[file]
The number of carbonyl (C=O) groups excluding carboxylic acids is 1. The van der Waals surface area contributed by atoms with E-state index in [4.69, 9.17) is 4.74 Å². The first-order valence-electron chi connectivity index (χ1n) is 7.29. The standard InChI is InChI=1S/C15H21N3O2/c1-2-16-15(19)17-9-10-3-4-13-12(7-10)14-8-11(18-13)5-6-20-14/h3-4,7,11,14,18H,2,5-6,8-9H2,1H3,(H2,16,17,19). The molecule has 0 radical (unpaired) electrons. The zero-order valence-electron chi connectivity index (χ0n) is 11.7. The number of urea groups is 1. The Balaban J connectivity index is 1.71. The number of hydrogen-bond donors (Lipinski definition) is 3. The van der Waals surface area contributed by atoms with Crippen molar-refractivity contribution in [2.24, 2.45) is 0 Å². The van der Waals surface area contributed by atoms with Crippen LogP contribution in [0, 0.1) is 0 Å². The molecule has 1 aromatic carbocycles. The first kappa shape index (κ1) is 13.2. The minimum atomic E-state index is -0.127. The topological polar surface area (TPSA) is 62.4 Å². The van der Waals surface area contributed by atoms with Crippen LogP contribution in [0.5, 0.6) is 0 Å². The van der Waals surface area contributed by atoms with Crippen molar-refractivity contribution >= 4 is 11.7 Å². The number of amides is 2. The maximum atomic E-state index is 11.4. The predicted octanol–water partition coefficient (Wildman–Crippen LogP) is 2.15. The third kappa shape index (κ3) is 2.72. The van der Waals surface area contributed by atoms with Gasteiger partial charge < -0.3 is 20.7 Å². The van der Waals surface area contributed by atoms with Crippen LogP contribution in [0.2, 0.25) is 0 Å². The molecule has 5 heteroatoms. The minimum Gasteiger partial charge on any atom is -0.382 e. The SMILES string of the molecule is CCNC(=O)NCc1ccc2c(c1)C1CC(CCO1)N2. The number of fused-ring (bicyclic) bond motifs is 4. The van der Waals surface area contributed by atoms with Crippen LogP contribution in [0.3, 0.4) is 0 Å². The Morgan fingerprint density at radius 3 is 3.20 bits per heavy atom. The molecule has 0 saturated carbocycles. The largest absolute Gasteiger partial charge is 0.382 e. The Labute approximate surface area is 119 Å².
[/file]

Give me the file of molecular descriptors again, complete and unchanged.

The number of carbonyl (C=O) groups excluding carboxylic acids is 1. The van der Waals surface area contributed by atoms with E-state index in [4.69, 9.17) is 4.74 Å². The first-order valence-electron chi connectivity index (χ1n) is 7.29. The standard InChI is InChI=1S/C15H21N3O2/c1-2-16-15(19)17-9-10-3-4-13-12(7-10)14-8-11(18-13)5-6-20-14/h3-4,7,11,14,18H,2,5-6,8-9H2,1H3,(H2,16,17,19). The molecule has 0 radical (unpaired) electrons. The zero-order valence-electron chi connectivity index (χ0n) is 11.7. The number of urea groups is 1. The Balaban J connectivity index is 1.71. The number of hydrogen-bond donors (Lipinski definition) is 3. The van der Waals surface area contributed by atoms with Crippen molar-refractivity contribution in [2.24, 2.45) is 0 Å². The van der Waals surface area contributed by atoms with Crippen LogP contribution in [0, 0.1) is 0 Å². The molecule has 1 aromatic carbocycles. The first kappa shape index (κ1) is 13.2. The minimum atomic E-state index is -0.127. The topological polar surface area (TPSA) is 62.4 Å². The van der Waals surface area contributed by atoms with Crippen LogP contribution in [0.5, 0.6) is 0 Å². The van der Waals surface area contributed by atoms with Crippen molar-refractivity contribution >= 4 is 11.7 Å². The number of amides is 2. The maximum atomic E-state index is 11.4. The predicted octanol–water partition coefficient (Wildman–Crippen LogP) is 2.15. The third kappa shape index (κ3) is 2.72. The van der Waals surface area contributed by atoms with Gasteiger partial charge < -0.3 is 20.7 Å². The van der Waals surface area contributed by atoms with Crippen LogP contribution in [0.2, 0.25) is 0 Å². The molecule has 5 heteroatoms. The minimum Gasteiger partial charge on any atom is -0.382 e. The SMILES string of the molecule is CCNC(=O)NCc1ccc2c(c1)C1CC(CCO1)N2. The number of fused-ring (bicyclic) bond motifs is 4. The van der Waals surface area contributed by atoms with Crippen LogP contribution in [0.3, 0.4) is 0 Å². The Morgan fingerprint density at radius 3 is 3.20 bits per heavy atom. The molecule has 0 saturated carbocycles. The largest absolute Gasteiger partial charge is 0.382 e. The Labute approximate surface area is 119 Å².